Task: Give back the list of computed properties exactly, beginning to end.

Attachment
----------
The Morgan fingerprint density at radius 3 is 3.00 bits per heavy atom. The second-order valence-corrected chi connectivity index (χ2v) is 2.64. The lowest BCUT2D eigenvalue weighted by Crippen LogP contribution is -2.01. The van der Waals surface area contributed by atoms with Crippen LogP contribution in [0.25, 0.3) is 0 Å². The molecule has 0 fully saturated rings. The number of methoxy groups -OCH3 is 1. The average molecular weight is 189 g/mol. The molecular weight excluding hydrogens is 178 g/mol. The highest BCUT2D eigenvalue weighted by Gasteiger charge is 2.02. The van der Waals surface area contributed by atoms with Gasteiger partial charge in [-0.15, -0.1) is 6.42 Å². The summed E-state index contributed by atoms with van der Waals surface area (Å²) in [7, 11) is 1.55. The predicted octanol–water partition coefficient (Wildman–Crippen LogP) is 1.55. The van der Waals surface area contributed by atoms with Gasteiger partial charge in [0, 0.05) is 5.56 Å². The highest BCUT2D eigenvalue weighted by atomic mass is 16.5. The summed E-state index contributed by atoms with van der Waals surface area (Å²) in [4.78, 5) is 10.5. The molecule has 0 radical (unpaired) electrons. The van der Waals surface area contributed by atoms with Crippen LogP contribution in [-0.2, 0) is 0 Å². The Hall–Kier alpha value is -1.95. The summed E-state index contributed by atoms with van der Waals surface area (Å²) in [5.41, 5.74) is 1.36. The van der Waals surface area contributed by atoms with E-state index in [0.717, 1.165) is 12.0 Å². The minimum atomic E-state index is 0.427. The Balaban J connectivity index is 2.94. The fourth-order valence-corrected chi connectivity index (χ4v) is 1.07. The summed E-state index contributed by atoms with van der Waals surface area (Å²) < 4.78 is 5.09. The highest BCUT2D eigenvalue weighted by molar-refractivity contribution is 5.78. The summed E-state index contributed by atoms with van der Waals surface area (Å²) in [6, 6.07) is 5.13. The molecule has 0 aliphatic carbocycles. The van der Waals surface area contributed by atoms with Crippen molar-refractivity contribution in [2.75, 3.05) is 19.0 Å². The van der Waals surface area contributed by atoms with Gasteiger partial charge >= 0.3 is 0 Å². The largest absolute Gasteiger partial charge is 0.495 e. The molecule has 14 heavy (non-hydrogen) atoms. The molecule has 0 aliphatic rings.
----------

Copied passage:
The Morgan fingerprint density at radius 3 is 3.00 bits per heavy atom. The second-order valence-corrected chi connectivity index (χ2v) is 2.64. The lowest BCUT2D eigenvalue weighted by Crippen LogP contribution is -2.01. The van der Waals surface area contributed by atoms with Crippen LogP contribution in [0.25, 0.3) is 0 Å². The molecule has 0 fully saturated rings. The number of methoxy groups -OCH3 is 1. The average molecular weight is 189 g/mol. The molecular weight excluding hydrogens is 178 g/mol. The highest BCUT2D eigenvalue weighted by Gasteiger charge is 2.02. The van der Waals surface area contributed by atoms with Gasteiger partial charge in [-0.15, -0.1) is 6.42 Å². The summed E-state index contributed by atoms with van der Waals surface area (Å²) in [7, 11) is 1.55. The predicted octanol–water partition coefficient (Wildman–Crippen LogP) is 1.55. The van der Waals surface area contributed by atoms with Gasteiger partial charge in [0, 0.05) is 5.56 Å². The highest BCUT2D eigenvalue weighted by atomic mass is 16.5. The summed E-state index contributed by atoms with van der Waals surface area (Å²) in [4.78, 5) is 10.5. The molecule has 0 radical (unpaired) electrons. The van der Waals surface area contributed by atoms with Crippen LogP contribution in [-0.2, 0) is 0 Å². The Hall–Kier alpha value is -1.95. The summed E-state index contributed by atoms with van der Waals surface area (Å²) in [5.41, 5.74) is 1.36. The van der Waals surface area contributed by atoms with E-state index in [0.717, 1.165) is 12.0 Å². The minimum atomic E-state index is 0.427. The Balaban J connectivity index is 2.94. The fourth-order valence-corrected chi connectivity index (χ4v) is 1.07. The summed E-state index contributed by atoms with van der Waals surface area (Å²) < 4.78 is 5.09. The highest BCUT2D eigenvalue weighted by molar-refractivity contribution is 5.78. The summed E-state index contributed by atoms with van der Waals surface area (Å²) in [6, 6.07) is 5.13. The molecule has 0 aliphatic carbocycles. The van der Waals surface area contributed by atoms with Crippen molar-refractivity contribution in [2.75, 3.05) is 19.0 Å². The van der Waals surface area contributed by atoms with Gasteiger partial charge >= 0.3 is 0 Å². The largest absolute Gasteiger partial charge is 0.495 e. The molecule has 14 heavy (non-hydrogen) atoms. The molecule has 0 aliphatic rings.